“Necessity is the mother of invention.” Keeping that adage in mind, we see that eCommerce undoubtedly impacts the traditional brick-and-mortar market. The question is whether online shopping is killing retail in physical form or forcing retailers to change the customer experience. As we will see, while some are put out of business by the likes of Amazon, others are learning new ways to thrive.

What Is Retailtainment?

Immersive customer experiences, or “retailtainment” as some call it, existed long before the eCommerce quandary. The Wild West was replete with “snake oil salesmen” like Clark Stanley, the Rattlesnake King.

This infamous swindler would roll into a boomtown and preach the virtues of healing oil he obtained from the Hopi Indians. Snake oil sales pitches might even include a few live “demonstrations” of healing. Of course, sales were off the charts after these immersive and engaging product displays.

Remember Willy Wonka and the Chocolate Factory? Chocolatiers like Ghiradelli in San Francisco have long used the idea of giving customers a tour of your confectionary process. Similarly, just a few hours north in Napa Valley, wineries offer long immersive tours to customers who will surely return home with a few bottles of vintage.

Then there are restaurants like Rainforest Cafe. Diners do not just walk in for food. They walk into a jungle of walls and ceilings covered in foliage. Tropical fish swim around the walls of the bar. Animal noises fill the air (perhaps adding a bit of romantic spice to the evening). And diners are funneled into an extensive gift shop while they wait for their table.

Do Retailers NEED To Create Experiences?

Do you need to cover the walls of your store with jungle foliage? Do you need to hire some oompa-loompas to operate the registers? Do you need to put on a top hat, twirl a mustache, and theatrically tout the virtues of the supplements on your shelves?

Maybe, maybe not. Let’s take a look.

Most stores have been able to conveniently ignore the need for customer experience. And some stores will continue to be able to ignore it by virtue of what they sell. Consumers will always need food, medicine, and toilet paper. Chains like Walgreens, CVS, and RiteAid thrive on short-term purchases and have little need for immersive customer experiences.

But this is not entirely true across the entire consumer staples sector. Stores like Wegmans, Whole Foods, and thousands of boutique independent grocers are specifically creating customer experiences. Hardwood floors, rustic brick walls, and old-world, village-like interior architectural embellishments turn Wegmans into a “marketplace” experience that differs from the white tiles and fluorescent lighting of a regular grocery store.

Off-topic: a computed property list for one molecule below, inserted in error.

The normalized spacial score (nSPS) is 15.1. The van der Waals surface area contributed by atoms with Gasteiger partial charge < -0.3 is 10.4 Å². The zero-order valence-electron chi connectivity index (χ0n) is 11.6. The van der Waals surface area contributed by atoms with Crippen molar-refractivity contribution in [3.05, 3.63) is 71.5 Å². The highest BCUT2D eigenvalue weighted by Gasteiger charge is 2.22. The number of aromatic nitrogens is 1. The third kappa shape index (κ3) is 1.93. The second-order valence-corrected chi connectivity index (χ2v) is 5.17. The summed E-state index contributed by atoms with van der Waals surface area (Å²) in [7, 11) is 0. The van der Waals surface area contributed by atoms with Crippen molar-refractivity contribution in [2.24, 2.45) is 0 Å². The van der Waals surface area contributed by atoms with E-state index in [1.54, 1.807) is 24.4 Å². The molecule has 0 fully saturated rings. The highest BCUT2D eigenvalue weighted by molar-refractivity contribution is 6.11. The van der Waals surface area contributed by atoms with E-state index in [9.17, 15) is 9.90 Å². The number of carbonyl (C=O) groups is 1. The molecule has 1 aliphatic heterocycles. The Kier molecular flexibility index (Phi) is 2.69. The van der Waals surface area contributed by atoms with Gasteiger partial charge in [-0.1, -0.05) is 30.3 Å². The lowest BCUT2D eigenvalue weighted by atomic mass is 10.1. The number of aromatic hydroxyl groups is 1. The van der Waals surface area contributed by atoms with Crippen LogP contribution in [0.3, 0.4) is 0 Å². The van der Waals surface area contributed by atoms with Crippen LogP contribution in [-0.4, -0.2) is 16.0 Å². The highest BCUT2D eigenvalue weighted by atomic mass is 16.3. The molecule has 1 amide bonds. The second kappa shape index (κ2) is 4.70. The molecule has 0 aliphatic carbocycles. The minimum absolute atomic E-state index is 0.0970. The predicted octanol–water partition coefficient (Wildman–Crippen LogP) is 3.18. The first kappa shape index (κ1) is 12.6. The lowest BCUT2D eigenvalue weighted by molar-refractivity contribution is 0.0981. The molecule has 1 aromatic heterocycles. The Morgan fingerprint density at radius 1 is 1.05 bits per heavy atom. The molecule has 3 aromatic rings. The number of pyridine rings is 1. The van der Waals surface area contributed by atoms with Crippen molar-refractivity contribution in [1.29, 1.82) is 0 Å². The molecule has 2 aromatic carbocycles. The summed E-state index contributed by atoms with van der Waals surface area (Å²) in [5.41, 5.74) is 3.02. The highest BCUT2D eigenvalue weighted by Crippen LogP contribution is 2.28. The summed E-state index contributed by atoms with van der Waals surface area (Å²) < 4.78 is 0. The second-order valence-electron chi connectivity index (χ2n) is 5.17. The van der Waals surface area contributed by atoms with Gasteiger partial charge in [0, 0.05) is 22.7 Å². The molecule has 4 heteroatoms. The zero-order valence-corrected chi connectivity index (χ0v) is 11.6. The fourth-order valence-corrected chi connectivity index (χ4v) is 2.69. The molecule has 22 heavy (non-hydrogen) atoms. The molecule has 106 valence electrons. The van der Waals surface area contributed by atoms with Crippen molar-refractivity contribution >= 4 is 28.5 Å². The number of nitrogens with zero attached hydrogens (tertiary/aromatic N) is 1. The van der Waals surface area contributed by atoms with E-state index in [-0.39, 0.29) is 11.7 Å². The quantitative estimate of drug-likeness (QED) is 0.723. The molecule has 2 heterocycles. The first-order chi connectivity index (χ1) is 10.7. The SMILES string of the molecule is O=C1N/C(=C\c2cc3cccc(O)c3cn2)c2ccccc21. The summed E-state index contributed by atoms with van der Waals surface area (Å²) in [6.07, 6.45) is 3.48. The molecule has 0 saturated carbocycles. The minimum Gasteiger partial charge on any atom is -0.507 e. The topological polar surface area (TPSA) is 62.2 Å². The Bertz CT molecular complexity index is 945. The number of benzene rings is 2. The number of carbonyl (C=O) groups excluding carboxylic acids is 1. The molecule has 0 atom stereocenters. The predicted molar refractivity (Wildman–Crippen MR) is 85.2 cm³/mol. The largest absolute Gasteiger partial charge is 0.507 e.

Certainly, all stores embrace the idea of thematic experiences during the Holiday Season. They put up wreaths, trees, and lights. Festive music fills the air. They may give away free samples. Retailers like Macy’s invite Santa Claus to take photographs with children between his cigarette and liquor breaks in the parking lot.

Successful Retailers Do Indeed Create Experiences

But what about the rest of the year? Is it imminently crucial for the retail industry to create shopping experiences for their customer base? Do retail stores need to create unique experiences to compete with online sales?

The answer to this question is most likely yes. But more than that, retailers should create immersive experiences, even if only to compete with other retailers. Successful retailers have long been aware of this fact in various product categories.

Think of some of your favorite places to eat throughout your life. One that might come to mind is McDonalds. The purveyor of sawdust-based burgers does several things to create memorable experiences for its diners, especially the young and impressionable ones. Happy Meals come in colorful boxes with a toy. Some restaurants have slides and ball pits.

Can these retail strategies apply to more sophisticated adult consumers? (no judgment on those who still collect Happy Meal toys). Yes indeed. 

For many consumers, a favorite restaurant has a certain…je ne sais quois. It’s the ambiance of the place, created by everything from the decor on the walls to the music selection, the color of the tablecloths, and the menu itself.

Purchasing Is An Emotional Decision

Chain restaurants like Applebee’s and Chile’s have attempted to replicate the fusion of retailing and experience by putting lots of crap on the walls, some of it featuring the local fire department. They know that immersive experiences promote retail sales growth because they tap into the power of human emotion.

For most consumers, the decision to purchase something is emotionally driven. Specific consumer surveys have shown that only 20% of a purchasing decision is rational, while the other 80% is emotional. Positive emotions like comfort create long-term customer loyalty, leading to more future purchases.

Retail experiences can create positive consumer sentiment by immersing shoppers in unique events. The event is not necessarily a one-off presentation, demonstration, or party (although it can be). It might be as simple as entering the store.

Scandinavian brand IKEA has done a great job of creating immersive store experiences. Customers are guided upstairs to wander through a maze of decorated “rooms” that simulate home interiors. Every detail—the furnishings, accents, floors, and walls—has been thematically curated. It’s a much different experience than wandering the concrete floors of Lowes or Home Depot to pick out kitchen cabinets.